Oct 272010

From time to time I find some behavior that I cannot really neither explain as correct nor as incorrect. Best description would be peculiar.

Let’s take simple code:

static void Main() {
    int x = (int)double.PositiveInfinity;

This will cause compile error “Constant value ‘1.#INF’ cannot be converted to a ‘int’ (use ‘unchecked’ syntax to override)” and personally I view this as correct behavior.

Let’s complicate things a little:

static void Main() {
    double posinf = double.PositiveInfinity;
    double neginf = double.NegativeInfinity;
    int x = (int)posinf;
    int y = (int)neginf;

Here I expected one nice runtime exception. However, I was greeted with -2147483648 as a result for both positive and negative infinity. This I did not expect.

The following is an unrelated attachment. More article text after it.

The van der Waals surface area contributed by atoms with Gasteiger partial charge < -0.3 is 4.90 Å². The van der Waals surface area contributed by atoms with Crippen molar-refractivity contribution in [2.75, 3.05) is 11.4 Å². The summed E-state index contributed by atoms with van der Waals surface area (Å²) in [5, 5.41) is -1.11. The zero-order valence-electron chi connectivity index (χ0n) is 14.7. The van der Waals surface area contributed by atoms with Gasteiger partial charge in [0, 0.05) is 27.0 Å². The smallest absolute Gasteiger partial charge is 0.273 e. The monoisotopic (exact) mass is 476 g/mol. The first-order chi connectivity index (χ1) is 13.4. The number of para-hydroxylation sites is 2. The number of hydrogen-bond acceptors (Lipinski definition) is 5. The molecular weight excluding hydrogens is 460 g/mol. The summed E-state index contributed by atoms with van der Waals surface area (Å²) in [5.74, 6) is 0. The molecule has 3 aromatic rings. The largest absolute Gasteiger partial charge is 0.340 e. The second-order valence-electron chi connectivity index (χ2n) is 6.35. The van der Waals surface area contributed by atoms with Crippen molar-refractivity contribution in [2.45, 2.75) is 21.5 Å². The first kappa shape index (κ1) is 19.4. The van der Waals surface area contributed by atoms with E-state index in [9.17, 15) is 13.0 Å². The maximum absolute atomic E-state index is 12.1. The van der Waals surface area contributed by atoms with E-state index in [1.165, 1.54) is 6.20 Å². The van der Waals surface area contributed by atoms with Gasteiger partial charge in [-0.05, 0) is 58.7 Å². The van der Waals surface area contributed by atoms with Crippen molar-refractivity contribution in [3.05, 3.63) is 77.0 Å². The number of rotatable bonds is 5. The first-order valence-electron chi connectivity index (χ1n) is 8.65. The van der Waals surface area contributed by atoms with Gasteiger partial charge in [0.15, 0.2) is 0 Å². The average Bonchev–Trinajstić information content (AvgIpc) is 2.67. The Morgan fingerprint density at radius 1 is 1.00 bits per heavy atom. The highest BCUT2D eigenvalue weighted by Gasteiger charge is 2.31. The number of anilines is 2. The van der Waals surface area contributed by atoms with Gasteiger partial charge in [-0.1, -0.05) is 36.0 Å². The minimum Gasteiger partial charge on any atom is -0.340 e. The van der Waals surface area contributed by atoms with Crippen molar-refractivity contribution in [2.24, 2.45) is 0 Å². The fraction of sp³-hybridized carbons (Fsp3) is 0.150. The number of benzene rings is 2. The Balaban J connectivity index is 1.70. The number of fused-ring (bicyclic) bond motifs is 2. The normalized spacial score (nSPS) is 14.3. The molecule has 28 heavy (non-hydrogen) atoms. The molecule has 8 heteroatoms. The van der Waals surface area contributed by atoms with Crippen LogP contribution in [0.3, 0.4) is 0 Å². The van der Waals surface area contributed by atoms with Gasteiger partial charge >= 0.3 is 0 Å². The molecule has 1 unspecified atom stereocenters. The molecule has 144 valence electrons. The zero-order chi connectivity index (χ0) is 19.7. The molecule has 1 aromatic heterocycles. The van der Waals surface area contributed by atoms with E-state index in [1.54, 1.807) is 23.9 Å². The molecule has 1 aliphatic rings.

My personal opinion here is that this operation should throw exception. I cannot see any sound reasoning for converting infinity to any finite number. It is called infinity for a reason!

However, I do notice that most of languages choose to have this conversion pass. Unfortunately for C# they (e.g. Java) opted for slightly different behavior.

Java converts negative infinity in same manner C# does but positive infinity gets converted to 2147483647. This may not seem like much, but this at least enables positive infinity to be larger than zero which seems mathematically sound to me (if we ignore all that infinity thing :)).

My personal opinion here is that exception should be thrown. Only thing that this conversion can lead to is data corruption – and this is not a good thing.

P.S. I reported this as an issue to Microsoft. I am really interested how they view this situation.

[2010-12-30: I got answer. It is by design.]

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